Merry Christmas
Ian and Keith

Sunday, 23 December 2012

Winter Warbler

A male Blackcap was a pleasant surprise on the fat ball feeder in my garden this morning.

 He clearly didn't fancy the trip South!

 He will though, have to be wary of our local male Sparrowhawk who made menacing sorties around the feeders throughout the day.

Merry Christmas to All

Thursday, 20 December 2012

A Good Hare Day...

When you are a bad bird watcher like me it's really good to spend time with good bird watchers and this is what I do most Tuesday mornings.  

I believe it's the birds we enjoy just as much as the pub lunch afterwards.  

Wanting to contribute something useful we are taking part in the BTO Winter Thrush survey and our patch is near Newstead Farm.  This week we enjoyed two large flocks of Fieldfare accompanied by a few Redwings as well other farmland birds.  Last year in the same area we saw a flock of approximately 50 Yellowhammers and there has been no sign of any this year.  However, I think the best sightings were of possibly 8 Brown Hares.  Each romped across the fields so we may have seen a very energetic individual more than once but they do lift the spirits on a grey day.

Mora J Rolley

Tuesday, 18 December 2012

Late news from the weekend

The weekend was spent counting geese and waders around Lindisfarne.  There were 80+ Barnacle geese in Budle Bay. 1180 Bar-tailed godwit, 750, Knot, 1477 Light-bellied brent geese, 273 Pintail and 441 Eider were highlights from Fenham Flats as well as this strange wader that was close to shore near to the Fenham le Moor hide. 
The jizz and the photo would suggest that the bird is a semi-albino/leucistic Knot.  I have to admit it had my pulse racing for a while.  From head-on shots it looked like a 'fat' female Ruff!  There were also 8 Twite and a small number of Tree sparrows around the hide.  If you park next to the Fenham le Moor bird hide do not be surprised if you get a visit from the very confiding Blackbird that likes looking at itself in your wing mirror. It can also leave a lot of mess down the side of the car!

There were 29+ Whooper swans north of Fenham Mill feeding in an oilseed rape field.

The drive home from Berwick in the evening produced a Common frog hopping across the road at the bridge over the river Till close to Doddington (I think this would be a first for me at this time of year!)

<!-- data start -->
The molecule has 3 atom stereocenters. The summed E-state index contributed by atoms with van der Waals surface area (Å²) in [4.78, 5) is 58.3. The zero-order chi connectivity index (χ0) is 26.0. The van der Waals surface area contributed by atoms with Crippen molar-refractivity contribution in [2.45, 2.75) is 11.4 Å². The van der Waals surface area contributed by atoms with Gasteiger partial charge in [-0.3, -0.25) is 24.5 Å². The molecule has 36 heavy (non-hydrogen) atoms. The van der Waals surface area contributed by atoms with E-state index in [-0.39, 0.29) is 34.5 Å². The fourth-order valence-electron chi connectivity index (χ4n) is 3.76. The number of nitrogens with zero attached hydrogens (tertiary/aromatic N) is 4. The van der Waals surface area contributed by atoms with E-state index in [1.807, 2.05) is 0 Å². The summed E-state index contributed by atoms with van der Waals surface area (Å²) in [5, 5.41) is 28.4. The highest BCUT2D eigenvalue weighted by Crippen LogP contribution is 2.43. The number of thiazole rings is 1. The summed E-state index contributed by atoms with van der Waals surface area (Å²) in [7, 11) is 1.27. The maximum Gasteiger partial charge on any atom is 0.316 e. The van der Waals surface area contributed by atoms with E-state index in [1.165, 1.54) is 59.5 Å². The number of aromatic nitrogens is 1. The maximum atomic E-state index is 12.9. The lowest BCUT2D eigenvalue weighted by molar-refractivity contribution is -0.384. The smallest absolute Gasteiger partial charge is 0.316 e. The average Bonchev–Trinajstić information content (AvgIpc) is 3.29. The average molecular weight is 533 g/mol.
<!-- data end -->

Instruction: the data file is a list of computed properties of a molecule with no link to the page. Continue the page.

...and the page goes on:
Sunday, 16 December 2012

Fenham Flats 16th December

Today saw me doing my monthly WeBS(wetland bird survey)on Fenham Flats,what a perfect day for it,no wind ,dry and for once sunshine. As usual the sheer numbers of birds was breathtaking,just in front of the hide were 270 Shelduck,840 Brent Geese and 860 Knot.As I continued on a huge flock of about 540 Lapwing flew over,along the tideline 124 Bar Tailed Godwits probed for worms whilst just offshore 103 Eiders fed and bathed. At Guile Point 423 Oystercatchers basked in the sunshine and a Red Throated Diver did as it's name implies in the channel.The journey back provided other interesting birds including a single Little Egret and a Spotted Redshank at Elwick Flash,what a day,aren't we lucky to live in such a wonderful place!.  

Saturday, 15 December 2012

Resident Egret?

A walk by the estuary at Alnmouth  once again gave good views of what appears to be a resident Little Egret.

I first noticed it in early November and have seen it regularly since that time.

This afternoon, it was feeding voraciously employing a familiar technique.

It raises one of its large, bright yellow feet to disturb the surface of the water, then its rapier bill quickly skewers a fishy victim.

Monday, 10 December 2012

Branton Ponds 10th December

A late afternoon walk around the ponds with the dog saw us almost back to the village with very little seen,suddenly out of the long grass flew a BarnOwl,for the next 5 minutes it proceeded to flit along the edge of the trees in front of us.It finally dropped down out of sight behind an earth mound,at this point we went into stealth mode,not easy when attached to an over eager Labrador,when within 3 metres of the bird it suddenly eyeballed us from behind a tussock and then took off back in the direction it had come from. 

Howick Haven